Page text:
By specifically noting that American Express denied its agreement "bar[red] other forms of cost sharing," the majority implied that agreements with both class claim or collective action waivers and provisions that bar forms of cost sharing may be unenforceable, but it left this question open.28 Beyond such situations, however, the courts must enforce an otherwise valid arbitration agreement that contains a class or collective action waiver, even where the plaintiffs maintain that the costs of an individual arbitration are prohibitive in light of the small value of their own claims.

Two important points emerge from Amex IV. First, the most important inquiry in deciding whether class arbitration has been waived is what the arbitration agreement says regarding class claims or class arbitration: Is it silent, does it explicitly prohibit class arbitration, or does it allow for it? In Stolt-Nielsen v. AnimalFeeds International,29 the Supreme Court held that courts may not impose class arbitration where the parties have not authorized class proceedings; when the agreement is silent on the question, the parties have not provided such authorization. But an arbitrator's views will apparently be given considerable weight. In Oxford Health Plans v. Sutter,30 decided several days before Amex IV, the Supreme Court held that class arbitration is permissible where an arbitrator concludes that the agreement can be read to permit it. An express preclusion in the agreement of class claims or class arbitration would presumably avoid such a result.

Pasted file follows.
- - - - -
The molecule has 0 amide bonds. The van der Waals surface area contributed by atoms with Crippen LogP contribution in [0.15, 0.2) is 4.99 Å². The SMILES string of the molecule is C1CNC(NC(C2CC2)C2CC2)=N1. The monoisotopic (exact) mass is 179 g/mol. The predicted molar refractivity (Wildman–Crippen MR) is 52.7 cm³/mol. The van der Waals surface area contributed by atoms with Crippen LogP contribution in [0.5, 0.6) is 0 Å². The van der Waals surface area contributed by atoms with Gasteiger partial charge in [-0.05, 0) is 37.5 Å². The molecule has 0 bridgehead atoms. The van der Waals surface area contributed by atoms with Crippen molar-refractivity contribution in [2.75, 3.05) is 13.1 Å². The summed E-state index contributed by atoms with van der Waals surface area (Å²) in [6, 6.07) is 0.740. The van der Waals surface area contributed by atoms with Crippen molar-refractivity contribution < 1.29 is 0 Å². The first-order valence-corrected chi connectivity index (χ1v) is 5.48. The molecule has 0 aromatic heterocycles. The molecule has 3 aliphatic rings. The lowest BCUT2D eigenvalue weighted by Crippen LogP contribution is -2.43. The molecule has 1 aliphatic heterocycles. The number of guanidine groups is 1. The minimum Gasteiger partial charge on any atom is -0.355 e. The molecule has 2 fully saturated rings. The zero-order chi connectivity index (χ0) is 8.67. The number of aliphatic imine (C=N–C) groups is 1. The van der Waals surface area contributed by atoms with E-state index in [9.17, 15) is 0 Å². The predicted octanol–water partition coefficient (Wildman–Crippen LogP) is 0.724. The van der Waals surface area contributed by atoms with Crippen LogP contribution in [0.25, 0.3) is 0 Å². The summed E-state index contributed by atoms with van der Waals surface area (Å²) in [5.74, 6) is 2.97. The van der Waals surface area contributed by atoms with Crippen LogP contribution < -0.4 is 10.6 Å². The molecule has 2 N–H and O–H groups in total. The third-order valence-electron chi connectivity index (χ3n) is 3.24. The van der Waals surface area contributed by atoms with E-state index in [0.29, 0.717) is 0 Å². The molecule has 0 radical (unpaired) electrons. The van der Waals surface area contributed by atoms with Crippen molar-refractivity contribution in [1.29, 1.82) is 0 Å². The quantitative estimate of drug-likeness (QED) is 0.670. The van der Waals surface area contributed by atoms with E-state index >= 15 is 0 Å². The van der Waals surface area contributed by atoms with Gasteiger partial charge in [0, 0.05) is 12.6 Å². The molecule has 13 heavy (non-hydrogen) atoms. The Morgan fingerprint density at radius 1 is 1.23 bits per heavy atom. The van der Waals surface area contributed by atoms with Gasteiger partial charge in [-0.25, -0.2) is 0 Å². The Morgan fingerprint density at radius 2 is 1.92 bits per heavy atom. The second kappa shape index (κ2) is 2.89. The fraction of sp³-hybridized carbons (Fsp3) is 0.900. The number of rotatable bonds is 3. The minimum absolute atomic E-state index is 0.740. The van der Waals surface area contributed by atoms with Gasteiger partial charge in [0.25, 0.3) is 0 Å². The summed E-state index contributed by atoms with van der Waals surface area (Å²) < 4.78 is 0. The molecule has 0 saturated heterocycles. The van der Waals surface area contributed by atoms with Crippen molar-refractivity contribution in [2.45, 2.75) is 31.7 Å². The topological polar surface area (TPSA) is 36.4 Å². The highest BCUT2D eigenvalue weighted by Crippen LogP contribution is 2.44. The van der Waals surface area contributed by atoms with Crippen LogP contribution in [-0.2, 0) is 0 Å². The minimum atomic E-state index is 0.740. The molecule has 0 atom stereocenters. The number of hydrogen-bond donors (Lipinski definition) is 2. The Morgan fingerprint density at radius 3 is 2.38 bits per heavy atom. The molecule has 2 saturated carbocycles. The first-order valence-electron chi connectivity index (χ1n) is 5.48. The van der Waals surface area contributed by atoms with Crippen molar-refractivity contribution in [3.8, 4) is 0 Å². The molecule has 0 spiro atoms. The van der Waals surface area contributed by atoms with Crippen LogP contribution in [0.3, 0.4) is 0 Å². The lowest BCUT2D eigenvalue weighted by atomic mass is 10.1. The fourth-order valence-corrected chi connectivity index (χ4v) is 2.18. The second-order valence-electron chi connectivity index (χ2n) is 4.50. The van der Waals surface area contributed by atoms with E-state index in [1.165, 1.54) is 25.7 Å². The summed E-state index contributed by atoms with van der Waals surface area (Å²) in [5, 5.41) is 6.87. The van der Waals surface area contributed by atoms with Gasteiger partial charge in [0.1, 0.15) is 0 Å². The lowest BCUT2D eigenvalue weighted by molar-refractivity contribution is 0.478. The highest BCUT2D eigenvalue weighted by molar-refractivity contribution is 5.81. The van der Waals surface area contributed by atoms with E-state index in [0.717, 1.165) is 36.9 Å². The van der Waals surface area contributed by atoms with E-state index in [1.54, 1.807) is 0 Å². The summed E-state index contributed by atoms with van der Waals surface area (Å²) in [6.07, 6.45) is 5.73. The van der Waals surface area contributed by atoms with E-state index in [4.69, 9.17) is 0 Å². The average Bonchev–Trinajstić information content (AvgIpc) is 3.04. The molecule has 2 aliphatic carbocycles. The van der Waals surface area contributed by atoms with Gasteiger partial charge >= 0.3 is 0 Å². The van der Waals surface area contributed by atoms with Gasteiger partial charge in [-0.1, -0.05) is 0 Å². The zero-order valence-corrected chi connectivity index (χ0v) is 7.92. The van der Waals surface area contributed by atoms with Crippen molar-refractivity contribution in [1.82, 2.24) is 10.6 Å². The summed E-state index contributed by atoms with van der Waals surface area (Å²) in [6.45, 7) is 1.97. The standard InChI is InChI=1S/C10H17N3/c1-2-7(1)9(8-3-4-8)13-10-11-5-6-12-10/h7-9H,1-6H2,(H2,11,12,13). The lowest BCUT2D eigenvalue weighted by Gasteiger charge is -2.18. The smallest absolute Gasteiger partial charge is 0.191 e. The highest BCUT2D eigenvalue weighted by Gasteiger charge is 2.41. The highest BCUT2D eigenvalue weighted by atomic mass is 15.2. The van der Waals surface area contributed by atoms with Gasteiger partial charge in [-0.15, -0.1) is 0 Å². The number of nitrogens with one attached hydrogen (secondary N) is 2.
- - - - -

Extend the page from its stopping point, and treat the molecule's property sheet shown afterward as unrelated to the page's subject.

Second, the court has significantly curtailed plaintiffs' ability to block motions to compel individual arbitration. Plaintiffs can still defend against a motion to compel arbitration if the statute being sued upon contains a "contrary congressional command," or by showing the arbitration agreement was invalidly formed under generally applicable contract law principles. But plaintiffs may no longer claim that they can bypass an otherwise enforceable arbitration agreement containing a class or collective action waiver by arguing about the economics of an individual claim, that the individual's likely recovery does not warrant the costs of proceeding individually in any forum.

Samuel Estreicher is the Dwight D. Opperman Professor at New York University School of Law and of counsel to Paul Hastings. Zachary Fasman is a partner at Paul Hastings. Shaira Nanwani, an associate in the firm, assisted in the preparation of this article.


1. No. 12-133, 2013 U.S. LEXIS 4700 (U.S. June 20, 2013).

2. 9 U.S.C. §1 et seq.

3. In re American Express Merchs. Litig., 667 F.3d 204, 217 (2d Cir. 2012).

4. 2013 U.S. LEXIS 4700, at *11.

5. Id. at *8 (citation omitted).

6. Id. at *5.

7. Id.

8. Id. at *11. Although attorney fees are recoverable in antitrust suits, expert fees are not. Plaintiffs claimed that they required extensive expert testimony to prove their suit, which made litigating on an individual basis cost-prohibitive.

9. Id. at *6 (quoting In re Am. Express Merchants' Litig., 554 F.3d 300, 315–16 (2d Cir. 2009)).

10. Id. at *7–8.

11. 132 S. Ct. 665 (2012).

12. 2013 U.S. LEXIS 4700, at *8 (citations omitted).

13. 473 U.S. 614 (1985).

14 2013 U.S. LEXIS 4700, at *9 (quoting Mitsubishi Motors, 473 U.S. at 628).

15. Id. at *8–9.

16. Id. at *11.

17. Id. at *13 (emphasis in original).

18. Id. at *13.

19. 531 U.S. 79 (2000).

20. 2013 U.S. LEXIS 4700, at *15–16 (quoting Gilmer v. Interstate/Johnson Lane, 500 U.S. 20, 32 (1991)).

21. Id. at *16 (quoting Vimar Seguros y Reaseguros, S.A. v. M/V Sky Reefer, 515 U. S. 528, 532, 536 (1995)).

22. Id. at *17 (quoting AT&T Mobility v. Concepcion, 131 S. Ct. 1740 (2011)).

23. Id. at *18–19 (Thomas, J., concurring).

24. Id. (citation omitted).

25. Id. at *25–26 (Kagan, J., dissenting) (quoting Green Tree Fin.-Ala. v. Randolph, 531 U.S. 79, 92 (2000)).

26. Id. at *23.

27. Id. at *31.

28. Id. at *15 n. 4 (majority opinion).

29. 130 S. Ct. 1758 (2010).

30. No. 12-135, 2013 U.S. LEXIS 4358 (U.S. June 10, 2013).